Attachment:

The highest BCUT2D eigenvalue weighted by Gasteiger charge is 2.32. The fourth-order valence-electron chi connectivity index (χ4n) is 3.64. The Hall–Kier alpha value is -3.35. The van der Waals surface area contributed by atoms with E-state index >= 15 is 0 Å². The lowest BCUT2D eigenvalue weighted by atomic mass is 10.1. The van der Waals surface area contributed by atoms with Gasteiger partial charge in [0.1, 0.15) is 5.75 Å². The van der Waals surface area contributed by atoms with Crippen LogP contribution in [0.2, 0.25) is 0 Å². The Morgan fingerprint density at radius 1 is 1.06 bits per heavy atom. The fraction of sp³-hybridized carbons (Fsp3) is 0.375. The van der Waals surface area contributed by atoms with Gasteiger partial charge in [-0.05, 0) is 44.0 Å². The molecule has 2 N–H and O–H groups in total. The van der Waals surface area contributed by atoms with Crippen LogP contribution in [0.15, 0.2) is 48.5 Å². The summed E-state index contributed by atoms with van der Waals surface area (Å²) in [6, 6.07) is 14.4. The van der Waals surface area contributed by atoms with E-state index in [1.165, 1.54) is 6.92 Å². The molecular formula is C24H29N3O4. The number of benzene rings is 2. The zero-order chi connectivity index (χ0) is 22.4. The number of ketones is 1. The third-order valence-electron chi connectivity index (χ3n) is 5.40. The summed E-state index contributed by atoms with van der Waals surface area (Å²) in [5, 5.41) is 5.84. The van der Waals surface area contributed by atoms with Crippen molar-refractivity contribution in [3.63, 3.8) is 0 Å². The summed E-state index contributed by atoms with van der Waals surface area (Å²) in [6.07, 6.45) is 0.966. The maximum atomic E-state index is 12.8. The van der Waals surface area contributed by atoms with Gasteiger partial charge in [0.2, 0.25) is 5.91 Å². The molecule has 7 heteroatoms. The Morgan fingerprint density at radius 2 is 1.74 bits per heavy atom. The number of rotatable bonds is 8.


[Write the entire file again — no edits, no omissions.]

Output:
The highest BCUT2D eigenvalue weighted by Gasteiger charge is 2.32. The fourth-order valence-electron chi connectivity index (χ4n) is 3.64. The Hall–Kier alpha value is -3.35. The van der Waals surface area contributed by atoms with E-state index >= 15 is 0 Å². The lowest BCUT2D eigenvalue weighted by atomic mass is 10.1. The van der Waals surface area contributed by atoms with Gasteiger partial charge in [0.1, 0.15) is 5.75 Å². The van der Waals surface area contributed by atoms with Crippen LogP contribution in [0.2, 0.25) is 0 Å². The Morgan fingerprint density at radius 1 is 1.06 bits per heavy atom. The fraction of sp³-hybridized carbons (Fsp3) is 0.375. The van der Waals surface area contributed by atoms with Gasteiger partial charge in [-0.05, 0) is 44.0 Å². The molecule has 2 N–H and O–H groups in total. The van der Waals surface area contributed by atoms with Crippen LogP contribution in [0.15, 0.2) is 48.5 Å². The summed E-state index contributed by atoms with van der Waals surface area (Å²) in [6, 6.07) is 14.4. The van der Waals surface area contributed by atoms with E-state index in [1.165, 1.54) is 6.92 Å². The molecular formula is C24H29N3O4. The number of benzene rings is 2. The zero-order chi connectivity index (χ0) is 22.4. The number of ketones is 1. The third-order valence-electron chi connectivity index (χ3n) is 5.40. The summed E-state index contributed by atoms with van der Waals surface area (Å²) in [5, 5.41) is 5.84. The van der Waals surface area contributed by atoms with Crippen molar-refractivity contribution in [3.63, 3.8) is 0 Å². The summed E-state index contributed by atoms with van der Waals surface area (Å²) in [6.07, 6.45) is 0.966. The maximum atomic E-state index is 12.8. The van der Waals surface area contributed by atoms with Gasteiger partial charge in [0.2, 0.25) is 5.91 Å². The molecule has 7 heteroatoms. The Morgan fingerprint density at radius 2 is 1.74 bits per heavy atom. The number of rotatable bonds is 8.